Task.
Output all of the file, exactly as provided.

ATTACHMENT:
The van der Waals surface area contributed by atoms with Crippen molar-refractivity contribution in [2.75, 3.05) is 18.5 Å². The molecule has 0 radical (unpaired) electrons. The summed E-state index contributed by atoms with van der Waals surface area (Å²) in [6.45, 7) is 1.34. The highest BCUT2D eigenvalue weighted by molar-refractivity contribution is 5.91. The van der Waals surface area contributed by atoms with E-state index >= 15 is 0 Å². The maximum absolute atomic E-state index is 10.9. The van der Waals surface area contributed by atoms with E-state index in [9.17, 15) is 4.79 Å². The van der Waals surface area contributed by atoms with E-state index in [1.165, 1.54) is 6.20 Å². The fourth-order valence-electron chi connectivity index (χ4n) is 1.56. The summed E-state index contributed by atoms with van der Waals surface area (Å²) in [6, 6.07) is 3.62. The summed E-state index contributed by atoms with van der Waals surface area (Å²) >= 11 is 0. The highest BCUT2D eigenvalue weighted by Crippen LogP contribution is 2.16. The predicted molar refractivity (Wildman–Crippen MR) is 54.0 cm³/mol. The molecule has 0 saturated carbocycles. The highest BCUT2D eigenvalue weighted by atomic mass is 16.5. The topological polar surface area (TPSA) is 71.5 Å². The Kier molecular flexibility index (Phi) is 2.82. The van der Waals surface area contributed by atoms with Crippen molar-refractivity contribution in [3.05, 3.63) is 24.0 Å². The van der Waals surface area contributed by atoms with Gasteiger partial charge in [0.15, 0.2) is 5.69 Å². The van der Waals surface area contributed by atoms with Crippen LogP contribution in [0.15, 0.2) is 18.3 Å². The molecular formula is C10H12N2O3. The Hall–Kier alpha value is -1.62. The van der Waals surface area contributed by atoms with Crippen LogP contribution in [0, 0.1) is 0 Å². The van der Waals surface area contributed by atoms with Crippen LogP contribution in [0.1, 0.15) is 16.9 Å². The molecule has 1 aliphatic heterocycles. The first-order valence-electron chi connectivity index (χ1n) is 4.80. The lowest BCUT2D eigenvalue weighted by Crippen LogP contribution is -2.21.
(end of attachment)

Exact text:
The van der Waals surface area contributed by atoms with Crippen molar-refractivity contribution in [2.75, 3.05) is 18.5 Å². The molecule has 0 radical (unpaired) electrons. The summed E-state index contributed by atoms with van der Waals surface area (Å²) in [6.45, 7) is 1.34. The highest BCUT2D eigenvalue weighted by molar-refractivity contribution is 5.91. The van der Waals surface area contributed by atoms with E-state index >= 15 is 0 Å². The maximum absolute atomic E-state index is 10.9. The van der Waals surface area contributed by atoms with E-state index in [9.17, 15) is 4.79 Å². The van der Waals surface area contributed by atoms with E-state index in [1.165, 1.54) is 6.20 Å². The fourth-order valence-electron chi connectivity index (χ4n) is 1.56. The summed E-state index contributed by atoms with van der Waals surface area (Å²) in [6, 6.07) is 3.62. The summed E-state index contributed by atoms with van der Waals surface area (Å²) >= 11 is 0. The highest BCUT2D eigenvalue weighted by Crippen LogP contribution is 2.16. The predicted molar refractivity (Wildman–Crippen MR) is 54.0 cm³/mol. The molecule has 0 saturated carbocycles. The highest BCUT2D eigenvalue weighted by atomic mass is 16.5. The topological polar surface area (TPSA) is 71.5 Å². The Kier molecular flexibility index (Phi) is 2.82. The van der Waals surface area contributed by atoms with Crippen molar-refractivity contribution in [3.05, 3.63) is 24.0 Å². The van der Waals surface area contributed by atoms with Gasteiger partial charge in [0.15, 0.2) is 5.69 Å². The van der Waals surface area contributed by atoms with Crippen LogP contribution in [0.15, 0.2) is 18.3 Å². The molecular formula is C10H12N2O3. The Hall–Kier alpha value is -1.62. The van der Waals surface area contributed by atoms with Crippen LogP contribution in [0, 0.1) is 0 Å². The van der Waals surface area contributed by atoms with Crippen LogP contribution in [0.1, 0.15) is 16.9 Å². The molecule has 1 aliphatic heterocycles. The first-order valence-electron chi connectivity index (χ1n) is 4.80. The lowest BCUT2D eigenvalue weighted by Crippen LogP contribution is -2.21.